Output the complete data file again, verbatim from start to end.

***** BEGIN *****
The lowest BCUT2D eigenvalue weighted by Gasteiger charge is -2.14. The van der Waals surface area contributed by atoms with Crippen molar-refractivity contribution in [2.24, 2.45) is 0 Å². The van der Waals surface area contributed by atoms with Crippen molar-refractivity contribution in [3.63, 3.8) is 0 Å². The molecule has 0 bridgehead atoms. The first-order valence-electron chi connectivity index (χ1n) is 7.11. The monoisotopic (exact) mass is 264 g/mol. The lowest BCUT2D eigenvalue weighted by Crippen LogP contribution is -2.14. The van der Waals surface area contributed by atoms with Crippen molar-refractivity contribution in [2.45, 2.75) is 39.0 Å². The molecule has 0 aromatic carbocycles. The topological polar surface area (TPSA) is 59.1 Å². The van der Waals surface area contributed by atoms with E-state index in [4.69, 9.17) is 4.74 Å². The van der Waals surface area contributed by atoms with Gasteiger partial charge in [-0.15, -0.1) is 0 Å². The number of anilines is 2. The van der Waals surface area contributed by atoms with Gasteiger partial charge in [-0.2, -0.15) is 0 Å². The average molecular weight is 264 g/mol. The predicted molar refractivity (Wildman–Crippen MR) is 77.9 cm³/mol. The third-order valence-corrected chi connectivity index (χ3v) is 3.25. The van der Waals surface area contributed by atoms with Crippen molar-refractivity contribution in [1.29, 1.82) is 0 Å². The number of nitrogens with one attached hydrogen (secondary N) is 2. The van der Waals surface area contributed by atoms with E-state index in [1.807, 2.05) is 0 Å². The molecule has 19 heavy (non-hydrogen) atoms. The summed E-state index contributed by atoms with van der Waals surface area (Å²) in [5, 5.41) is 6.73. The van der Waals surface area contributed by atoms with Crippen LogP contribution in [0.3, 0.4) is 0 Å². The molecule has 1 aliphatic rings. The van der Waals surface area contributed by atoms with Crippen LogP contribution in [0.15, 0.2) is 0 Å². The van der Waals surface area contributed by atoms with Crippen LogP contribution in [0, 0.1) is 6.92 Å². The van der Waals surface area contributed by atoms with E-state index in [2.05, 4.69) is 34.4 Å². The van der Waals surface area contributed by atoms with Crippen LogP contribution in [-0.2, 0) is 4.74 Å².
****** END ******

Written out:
The lowest BCUT2D eigenvalue weighted by Gasteiger charge is -2.14. The van der Waals surface area contributed by atoms with Crippen molar-refractivity contribution in [2.24, 2.45) is 0 Å². The van der Waals surface area contributed by atoms with Crippen molar-refractivity contribution in [3.63, 3.8) is 0 Å². The molecule has 0 bridgehead atoms. The first-order valence-electron chi connectivity index (χ1n) is 7.11. The monoisotopic (exact) mass is 264 g/mol. The lowest BCUT2D eigenvalue weighted by Crippen LogP contribution is -2.14. The van der Waals surface area contributed by atoms with Crippen molar-refractivity contribution in [2.45, 2.75) is 39.0 Å². The molecule has 0 aromatic carbocycles. The topological polar surface area (TPSA) is 59.1 Å². The van der Waals surface area contributed by atoms with E-state index in [4.69, 9.17) is 4.74 Å². The van der Waals surface area contributed by atoms with Gasteiger partial charge in [-0.15, -0.1) is 0 Å². The number of anilines is 2. The van der Waals surface area contributed by atoms with Gasteiger partial charge in [-0.2, -0.15) is 0 Å². The average molecular weight is 264 g/mol. The predicted molar refractivity (Wildman–Crippen MR) is 77.9 cm³/mol. The third-order valence-corrected chi connectivity index (χ3v) is 3.25. The van der Waals surface area contributed by atoms with Crippen molar-refractivity contribution in [1.29, 1.82) is 0 Å². The number of nitrogens with one attached hydrogen (secondary N) is 2. The van der Waals surface area contributed by atoms with E-state index in [1.807, 2.05) is 0 Å². The molecule has 19 heavy (non-hydrogen) atoms. The summed E-state index contributed by atoms with van der Waals surface area (Å²) in [5, 5.41) is 6.73. The van der Waals surface area contributed by atoms with Crippen LogP contribution in [0.3, 0.4) is 0 Å². The molecule has 1 aliphatic rings. The van der Waals surface area contributed by atoms with Crippen LogP contribution in [0.15, 0.2) is 0 Å². The van der Waals surface area contributed by atoms with Crippen LogP contribution in [0, 0.1) is 6.92 Å². The van der Waals surface area contributed by atoms with E-state index in [2.05, 4.69) is 34.4 Å². The van der Waals surface area contributed by atoms with Crippen LogP contribution in [-0.2, 0) is 4.74 Å².